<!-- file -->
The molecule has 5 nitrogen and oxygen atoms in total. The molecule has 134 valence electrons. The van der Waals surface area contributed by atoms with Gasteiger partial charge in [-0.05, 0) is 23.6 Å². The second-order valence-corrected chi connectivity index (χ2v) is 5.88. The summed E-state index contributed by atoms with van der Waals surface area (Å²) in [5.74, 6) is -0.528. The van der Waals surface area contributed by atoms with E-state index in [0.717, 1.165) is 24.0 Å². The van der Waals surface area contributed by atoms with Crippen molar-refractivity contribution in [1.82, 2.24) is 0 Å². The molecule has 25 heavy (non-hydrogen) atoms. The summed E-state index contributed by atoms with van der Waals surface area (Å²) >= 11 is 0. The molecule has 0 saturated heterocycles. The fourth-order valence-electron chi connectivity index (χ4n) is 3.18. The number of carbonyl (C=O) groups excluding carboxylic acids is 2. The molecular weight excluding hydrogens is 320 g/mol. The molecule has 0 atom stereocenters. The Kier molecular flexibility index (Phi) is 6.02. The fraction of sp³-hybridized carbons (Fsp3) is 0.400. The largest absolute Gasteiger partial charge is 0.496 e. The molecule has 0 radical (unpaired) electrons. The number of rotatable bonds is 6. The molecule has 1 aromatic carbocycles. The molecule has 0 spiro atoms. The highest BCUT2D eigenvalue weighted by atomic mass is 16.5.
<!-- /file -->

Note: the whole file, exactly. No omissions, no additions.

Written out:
The molecule has 5 nitrogen and oxygen atoms in total. The molecule has 134 valence electrons. The van der Waals surface area contributed by atoms with Gasteiger partial charge in [-0.05, 0) is 23.6 Å². The second-order valence-corrected chi connectivity index (χ2v) is 5.88. The summed E-state index contributed by atoms with van der Waals surface area (Å²) in [5.74, 6) is -0.528. The van der Waals surface area contributed by atoms with E-state index in [0.717, 1.165) is 24.0 Å². The van der Waals surface area contributed by atoms with Crippen molar-refractivity contribution in [1.82, 2.24) is 0 Å². The molecule has 25 heavy (non-hydrogen) atoms. The summed E-state index contributed by atoms with van der Waals surface area (Å²) >= 11 is 0. The molecule has 0 saturated heterocycles. The fourth-order valence-electron chi connectivity index (χ4n) is 3.18. The number of carbonyl (C=O) groups excluding carboxylic acids is 2. The molecular weight excluding hydrogens is 320 g/mol. The molecule has 0 atom stereocenters. The Kier molecular flexibility index (Phi) is 6.02. The fraction of sp³-hybridized carbons (Fsp3) is 0.400. The largest absolute Gasteiger partial charge is 0.496 e. The molecule has 0 radical (unpaired) electrons. The number of rotatable bonds is 6. The molecule has 1 aromatic carbocycles. The molecule has 0 spiro atoms. The highest BCUT2D eigenvalue weighted by atomic mass is 16.5.